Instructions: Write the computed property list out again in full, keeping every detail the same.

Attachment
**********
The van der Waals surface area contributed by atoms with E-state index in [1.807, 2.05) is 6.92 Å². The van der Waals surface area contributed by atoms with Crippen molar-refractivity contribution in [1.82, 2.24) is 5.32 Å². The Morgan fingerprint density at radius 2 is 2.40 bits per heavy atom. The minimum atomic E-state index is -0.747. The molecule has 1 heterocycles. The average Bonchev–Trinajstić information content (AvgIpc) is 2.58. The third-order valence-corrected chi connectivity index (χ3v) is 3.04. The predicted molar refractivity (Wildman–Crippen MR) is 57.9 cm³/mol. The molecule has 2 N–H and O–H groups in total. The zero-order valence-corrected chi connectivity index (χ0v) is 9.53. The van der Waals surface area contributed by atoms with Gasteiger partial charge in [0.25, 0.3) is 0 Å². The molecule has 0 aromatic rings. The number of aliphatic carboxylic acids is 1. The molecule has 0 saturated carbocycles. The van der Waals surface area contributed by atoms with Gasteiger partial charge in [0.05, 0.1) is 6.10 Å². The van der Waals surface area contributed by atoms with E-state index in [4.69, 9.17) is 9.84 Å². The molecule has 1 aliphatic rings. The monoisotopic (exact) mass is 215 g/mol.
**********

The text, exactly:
The van der Waals surface area contributed by atoms with E-state index in [1.807, 2.05) is 6.92 Å². The van der Waals surface area contributed by atoms with Crippen molar-refractivity contribution in [1.82, 2.24) is 5.32 Å². The Morgan fingerprint density at radius 2 is 2.40 bits per heavy atom. The minimum atomic E-state index is -0.747. The molecule has 1 heterocycles. The average Bonchev–Trinajstić information content (AvgIpc) is 2.58. The third-order valence-corrected chi connectivity index (χ3v) is 3.04. The predicted molar refractivity (Wildman–Crippen MR) is 57.9 cm³/mol. The molecule has 2 N–H and O–H groups in total. The zero-order valence-corrected chi connectivity index (χ0v) is 9.53. The van der Waals surface area contributed by atoms with Gasteiger partial charge in [0.25, 0.3) is 0 Å². The molecule has 0 aromatic rings. The number of aliphatic carboxylic acids is 1. The molecule has 0 saturated carbocycles. The van der Waals surface area contributed by atoms with Gasteiger partial charge in [0.05, 0.1) is 6.10 Å². The van der Waals surface area contributed by atoms with E-state index in [4.69, 9.17) is 9.84 Å². The molecule has 1 aliphatic rings. The monoisotopic (exact) mass is 215 g/mol.